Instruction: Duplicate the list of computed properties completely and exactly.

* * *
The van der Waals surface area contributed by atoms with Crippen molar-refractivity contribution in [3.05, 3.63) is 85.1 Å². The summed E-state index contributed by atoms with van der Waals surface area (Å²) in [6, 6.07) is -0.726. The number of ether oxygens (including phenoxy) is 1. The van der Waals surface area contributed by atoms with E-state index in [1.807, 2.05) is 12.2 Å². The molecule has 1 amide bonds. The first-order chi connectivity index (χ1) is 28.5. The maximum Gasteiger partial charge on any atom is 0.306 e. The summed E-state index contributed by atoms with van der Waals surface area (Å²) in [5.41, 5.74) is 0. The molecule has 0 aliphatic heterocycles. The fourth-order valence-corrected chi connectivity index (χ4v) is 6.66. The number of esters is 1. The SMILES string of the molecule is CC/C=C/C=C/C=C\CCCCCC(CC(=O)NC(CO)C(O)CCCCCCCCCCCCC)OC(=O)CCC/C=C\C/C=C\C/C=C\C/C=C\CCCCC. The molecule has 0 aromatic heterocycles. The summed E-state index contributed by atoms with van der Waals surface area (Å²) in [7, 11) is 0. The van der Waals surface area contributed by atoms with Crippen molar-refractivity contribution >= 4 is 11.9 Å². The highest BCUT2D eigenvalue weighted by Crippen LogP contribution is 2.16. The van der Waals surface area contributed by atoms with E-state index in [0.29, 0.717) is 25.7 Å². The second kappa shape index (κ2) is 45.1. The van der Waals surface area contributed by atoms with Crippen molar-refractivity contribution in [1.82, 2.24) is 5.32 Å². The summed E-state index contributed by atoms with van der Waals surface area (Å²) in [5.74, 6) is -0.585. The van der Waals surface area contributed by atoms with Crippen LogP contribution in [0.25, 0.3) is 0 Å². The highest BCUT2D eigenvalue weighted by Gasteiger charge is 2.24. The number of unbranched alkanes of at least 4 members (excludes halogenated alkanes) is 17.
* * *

The van der Waals surface area contributed by atoms with Crippen molar-refractivity contribution in [3.05, 3.63) is 85.1 Å². The summed E-state index contributed by atoms with van der Waals surface area (Å²) in [6, 6.07) is -0.726. The number of ether oxygens (including phenoxy) is 1. The van der Waals surface area contributed by atoms with E-state index in [1.807, 2.05) is 12.2 Å². The molecule has 1 amide bonds. The first-order chi connectivity index (χ1) is 28.5. The maximum Gasteiger partial charge on any atom is 0.306 e. The summed E-state index contributed by atoms with van der Waals surface area (Å²) in [5.41, 5.74) is 0. The molecule has 0 aliphatic heterocycles. The fourth-order valence-corrected chi connectivity index (χ4v) is 6.66. The number of esters is 1. The SMILES string of the molecule is CC/C=C/C=C/C=C\CCCCCC(CC(=O)NC(CO)C(O)CCCCCCCCCCCCC)OC(=O)CCC/C=C\C/C=C\C/C=C\C/C=C\CCCCC. The molecule has 0 aromatic heterocycles. The summed E-state index contributed by atoms with van der Waals surface area (Å²) in [7, 11) is 0. The van der Waals surface area contributed by atoms with Crippen molar-refractivity contribution >= 4 is 11.9 Å². The highest BCUT2D eigenvalue weighted by Crippen LogP contribution is 2.16. The van der Waals surface area contributed by atoms with E-state index in [0.29, 0.717) is 25.7 Å². The second kappa shape index (κ2) is 45.1. The van der Waals surface area contributed by atoms with Crippen molar-refractivity contribution in [1.82, 2.24) is 5.32 Å². The summed E-state index contributed by atoms with van der Waals surface area (Å²) in [5.74, 6) is -0.585. The van der Waals surface area contributed by atoms with Crippen LogP contribution in [0.25, 0.3) is 0 Å². The highest BCUT2D eigenvalue weighted by Gasteiger charge is 2.24. The number of unbranched alkanes of at least 4 members (excludes halogenated alkanes) is 17.